Cold Comfort Farm is set gently but irresistibly a decade or two after its original publishing date, with video phones and the Anglo-Nicaraguan War of '46 and so forth.

However, setting the action in the future doesn't impact the plot or characters in any particular way, and although Gibbons places many movements and genres in her satirical sights I don't get the impression futurism or speculative fiction are among them. It seems like a peculiar choice for a novel most famous as a satire of the "loam and lovechild" genre.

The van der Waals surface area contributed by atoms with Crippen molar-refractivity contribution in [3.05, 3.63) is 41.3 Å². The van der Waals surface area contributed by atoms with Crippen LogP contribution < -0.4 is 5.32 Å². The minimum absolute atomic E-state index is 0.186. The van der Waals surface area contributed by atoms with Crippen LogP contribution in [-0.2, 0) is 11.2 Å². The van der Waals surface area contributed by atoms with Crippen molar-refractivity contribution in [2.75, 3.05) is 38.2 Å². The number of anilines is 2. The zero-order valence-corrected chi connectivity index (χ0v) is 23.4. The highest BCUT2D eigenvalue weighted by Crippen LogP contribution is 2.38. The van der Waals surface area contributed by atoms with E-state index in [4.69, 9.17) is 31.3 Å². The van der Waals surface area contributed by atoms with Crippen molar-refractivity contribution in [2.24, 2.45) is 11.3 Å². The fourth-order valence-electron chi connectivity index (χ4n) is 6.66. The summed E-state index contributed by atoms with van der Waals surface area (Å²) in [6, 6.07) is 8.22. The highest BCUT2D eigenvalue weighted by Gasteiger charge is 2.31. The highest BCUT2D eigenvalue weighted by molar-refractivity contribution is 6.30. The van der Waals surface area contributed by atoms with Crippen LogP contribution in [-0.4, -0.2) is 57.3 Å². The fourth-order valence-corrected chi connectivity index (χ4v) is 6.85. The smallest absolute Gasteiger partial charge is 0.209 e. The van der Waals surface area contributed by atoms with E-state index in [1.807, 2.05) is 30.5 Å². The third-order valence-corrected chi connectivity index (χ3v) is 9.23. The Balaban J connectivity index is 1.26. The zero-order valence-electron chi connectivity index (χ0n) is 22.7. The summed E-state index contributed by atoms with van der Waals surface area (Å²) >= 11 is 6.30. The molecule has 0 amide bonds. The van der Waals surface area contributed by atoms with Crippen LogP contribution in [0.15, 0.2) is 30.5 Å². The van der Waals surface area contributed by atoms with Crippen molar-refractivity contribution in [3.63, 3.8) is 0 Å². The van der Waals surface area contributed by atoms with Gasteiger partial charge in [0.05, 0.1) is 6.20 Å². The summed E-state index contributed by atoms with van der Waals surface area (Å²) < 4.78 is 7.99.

What does setting Cold Comfort Farm in the future add to the novel?

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